With an understanding of primary funding and research themes in hand, we next examined the peer-reviewed literature on autism research and main themes in a sample of articles from the international press. To capture one aspect of scientific discourse, we identified and coded the top 5% of cited peer-reviewed literature on autism from 1994 to 2004 (Science Citation Index, May 2006, using the keyword phrases ‘autism or autistic’). This search yielded a total of 229 original research abstracts from 10 unique journals. Most of the papers were in the Journal of Child Psychology and Psychiatry and Allied Disciplines, the American Journal of Human Genetics and the Journal of Autism and Developmental Disorders. For coverage of autism research reported in the international press, we coded news articles from the Lexis Nexis Academic database of General News (major newspapers such as The New York Times (United States), The Guardian (United Kingdom) and the Toronto Star (Canada) from 1994 to 2004). Using the keyword phrases ‘autism or autistic’ and ‘research’, we retrieved 33 independent newspapers (United States, n = 21; United Kingdom, n = 7; other, n = 5) that yielded 437 articles. There were a total of 183 articles from the American press and 221 articles from the British press. This is clearly not a comprehensive press sample but a representative and manageable entry point through which to capture the science of autism conveyed through the “filter of journalistic language and imagery”24.
Our coding method was identical to that used for newly funded research projects to enable direct comparisons. We found that the focus of scientific, peer-reviewed literature closely mimicked that of newly funded autism projects. Media reports on autism research, however, did not. Disconnections and paradoxical relationships between the focus of autism research internal to the scientific community and the focus external to it in society were evident.
The first paradox we identified was that brain and behaviour research was a focus of funded research and scientific discourse but was not the focus of the media. Brain and behaviour was a main focus of new grants in autism research in all of our samples from the United States, Canada and the United Kingdom (42% of the total). It was also the most prevalent theme in the scientific discourse we identified in the peer-reviewed literature (41% of papers). By contrast, merely 11% of articles in the major international print press from these countries and others focused on brain and behaviour. Another paradox is that genetics research was a focus of funded research and scientific discourse, but not the focus of the media. Second to brain and behaviour, genetics was the next most frequently identified category of autism research. Among scientific discourse, genetics represented 34% of our sample of the peer-reviewed literature. This is almost five times higher than genetics research reported in the media (7%).
Environmental causes and epidemiology research were the foci of the media but not of newly funded research projects or discourse among scientists. This was the greatest paradox observed, with other contrasts embedded in it. Studies on the environmental causes of autism reported in the media (48%) far exceeded research (7%) or related discourse (13%) (FIG. 2). This disproportionate reporting of environmental causes in the media is correlated with the controversial Wakefield study53, in which data from 12 children indicated a possible temporal association between the MMR vaccine and autism. Among all the media articles with an environmental focus, 70% in our sample were about the MMR vaccine and 40% referred to the Wakefield study. Among the articles on the MMR vaccine, 75% were published in the United Kingdom, 22% in the United States, and the remaining 3% from other regions of the world. For the most part, the tone was critical of the link between MMR vaccination and autism. TABLE 1 shows the range and frequency of environmental causes of autism reported in the print media from 1994 to 2004 compared to those reported in the newly funded research projects and journal articles that we examined.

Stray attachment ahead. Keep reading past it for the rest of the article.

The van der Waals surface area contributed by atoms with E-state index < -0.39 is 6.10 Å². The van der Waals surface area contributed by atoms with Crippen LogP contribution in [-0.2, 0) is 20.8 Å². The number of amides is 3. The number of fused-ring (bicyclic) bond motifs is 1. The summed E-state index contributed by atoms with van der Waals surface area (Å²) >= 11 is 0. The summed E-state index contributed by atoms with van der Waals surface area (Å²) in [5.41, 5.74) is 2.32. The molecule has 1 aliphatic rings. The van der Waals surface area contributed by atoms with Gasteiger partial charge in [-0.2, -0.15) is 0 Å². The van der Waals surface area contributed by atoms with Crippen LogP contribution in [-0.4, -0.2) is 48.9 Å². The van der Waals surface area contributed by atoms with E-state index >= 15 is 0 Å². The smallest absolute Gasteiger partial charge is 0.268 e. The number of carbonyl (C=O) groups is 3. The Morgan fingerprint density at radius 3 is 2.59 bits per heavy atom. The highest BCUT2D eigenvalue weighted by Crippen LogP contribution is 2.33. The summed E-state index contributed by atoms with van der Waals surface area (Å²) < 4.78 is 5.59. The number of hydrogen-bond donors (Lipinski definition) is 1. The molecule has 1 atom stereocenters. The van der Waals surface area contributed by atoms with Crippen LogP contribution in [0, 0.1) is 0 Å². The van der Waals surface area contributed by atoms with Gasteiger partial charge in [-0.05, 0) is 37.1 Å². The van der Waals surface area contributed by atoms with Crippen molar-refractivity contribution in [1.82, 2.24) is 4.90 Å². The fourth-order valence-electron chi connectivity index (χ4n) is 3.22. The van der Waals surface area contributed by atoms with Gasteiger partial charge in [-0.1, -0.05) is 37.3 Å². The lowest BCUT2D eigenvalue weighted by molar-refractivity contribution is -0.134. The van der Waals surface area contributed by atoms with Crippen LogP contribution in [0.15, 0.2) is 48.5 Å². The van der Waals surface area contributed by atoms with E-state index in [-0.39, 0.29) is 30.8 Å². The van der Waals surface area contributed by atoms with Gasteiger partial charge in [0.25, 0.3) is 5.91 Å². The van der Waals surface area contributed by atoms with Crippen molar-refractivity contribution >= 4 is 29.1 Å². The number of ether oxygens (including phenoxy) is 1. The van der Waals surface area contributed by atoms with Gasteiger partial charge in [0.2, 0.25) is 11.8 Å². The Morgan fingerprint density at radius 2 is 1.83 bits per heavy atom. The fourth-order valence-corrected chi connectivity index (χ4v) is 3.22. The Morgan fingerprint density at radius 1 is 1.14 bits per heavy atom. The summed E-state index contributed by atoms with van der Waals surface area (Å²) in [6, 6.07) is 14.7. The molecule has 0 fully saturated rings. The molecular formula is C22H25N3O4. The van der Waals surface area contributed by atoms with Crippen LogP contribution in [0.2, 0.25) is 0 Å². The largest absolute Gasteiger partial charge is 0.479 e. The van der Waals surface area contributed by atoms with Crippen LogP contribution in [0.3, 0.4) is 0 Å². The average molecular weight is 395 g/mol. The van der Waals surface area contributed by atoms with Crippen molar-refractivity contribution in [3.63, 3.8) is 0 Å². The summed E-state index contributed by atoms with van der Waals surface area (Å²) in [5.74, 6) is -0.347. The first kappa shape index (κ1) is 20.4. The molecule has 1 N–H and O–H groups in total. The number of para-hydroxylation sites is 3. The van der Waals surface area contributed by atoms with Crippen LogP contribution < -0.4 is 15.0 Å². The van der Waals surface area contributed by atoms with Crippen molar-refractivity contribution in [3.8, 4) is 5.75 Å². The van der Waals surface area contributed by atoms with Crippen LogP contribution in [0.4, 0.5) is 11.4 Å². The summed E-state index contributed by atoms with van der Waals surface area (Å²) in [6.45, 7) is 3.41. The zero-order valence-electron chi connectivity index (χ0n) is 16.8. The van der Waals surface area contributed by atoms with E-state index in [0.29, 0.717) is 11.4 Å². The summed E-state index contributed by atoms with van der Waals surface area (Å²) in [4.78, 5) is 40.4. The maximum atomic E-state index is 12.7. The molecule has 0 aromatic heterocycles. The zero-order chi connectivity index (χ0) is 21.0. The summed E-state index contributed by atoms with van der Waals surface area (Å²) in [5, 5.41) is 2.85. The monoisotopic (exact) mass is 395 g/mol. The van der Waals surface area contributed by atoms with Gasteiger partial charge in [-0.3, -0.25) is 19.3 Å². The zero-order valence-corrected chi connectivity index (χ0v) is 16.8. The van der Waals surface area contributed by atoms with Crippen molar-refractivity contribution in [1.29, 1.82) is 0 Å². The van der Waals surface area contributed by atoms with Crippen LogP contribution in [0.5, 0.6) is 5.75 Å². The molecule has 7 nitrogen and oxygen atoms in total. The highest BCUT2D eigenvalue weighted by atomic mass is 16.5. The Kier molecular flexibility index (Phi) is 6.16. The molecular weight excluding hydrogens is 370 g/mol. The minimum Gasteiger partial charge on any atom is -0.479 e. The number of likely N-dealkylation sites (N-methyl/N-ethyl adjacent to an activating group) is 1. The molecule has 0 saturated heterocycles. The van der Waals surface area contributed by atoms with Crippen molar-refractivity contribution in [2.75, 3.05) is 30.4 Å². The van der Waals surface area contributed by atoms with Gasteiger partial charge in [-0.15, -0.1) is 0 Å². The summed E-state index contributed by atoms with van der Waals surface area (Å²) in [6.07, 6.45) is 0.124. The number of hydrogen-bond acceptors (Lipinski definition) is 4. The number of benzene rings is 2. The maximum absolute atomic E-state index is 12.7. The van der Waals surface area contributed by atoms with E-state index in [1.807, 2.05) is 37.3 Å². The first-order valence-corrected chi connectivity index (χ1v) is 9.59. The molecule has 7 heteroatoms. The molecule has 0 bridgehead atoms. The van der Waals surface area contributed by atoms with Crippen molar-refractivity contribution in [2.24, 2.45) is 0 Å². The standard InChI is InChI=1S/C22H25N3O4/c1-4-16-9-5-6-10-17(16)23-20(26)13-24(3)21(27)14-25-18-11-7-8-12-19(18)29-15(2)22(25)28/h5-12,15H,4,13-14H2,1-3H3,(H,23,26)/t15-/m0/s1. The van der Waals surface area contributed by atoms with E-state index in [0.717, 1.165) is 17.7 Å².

To place these findings in the context of history, consideration of vaccination campaigns in the United Kingdom in particular is helpful. The development and compulsory use of the smallpox vaccine in the nineteenth century54, for example, and the anti-pertussis vaccine movement in the mid-1970s55, 56 created a generalized public scepticism about the naturalness (or unnaturalness) of vaccinating children against childhood disease and a mistrust of vaccinations. As discussed earlier, false assurances by the British government during the BSE controversy caused journalists and the public alike to become suspicious of government and health officials. The controversy of the Wakefield study and the link between autism and the MMR vaccine occurred in the wake of this history of mistrust. The combination created a template for journalists to question government officials57, and one through which the public would now also view similar controversy. MMR vaccination rates dropped in 2003 and 2004 to a record low in the United Kingdom. Similar patterns were reported, although not to the same extent, for the United States, Australia and New Zealand58.
Public concerns about the vaccine also prompted a flow of research funds to new studies designed to test the claims of the Wakefield study. Several were launched in the United Kingdom59–63, the United States64, Finland65 and Denmark66. All of the studies ultimately disproved the hypothesis of a link between autism and the MMR vaccine. Despite this evidence, many parents today continue to be sceptical of the safety of the vaccine. In December 2006, the US Congress approved a $1 billion five-year bill called the Combating Autism Act. It will provide funding for new NIH Centers of Excellence on autism, including those potentially focused on environmental factors.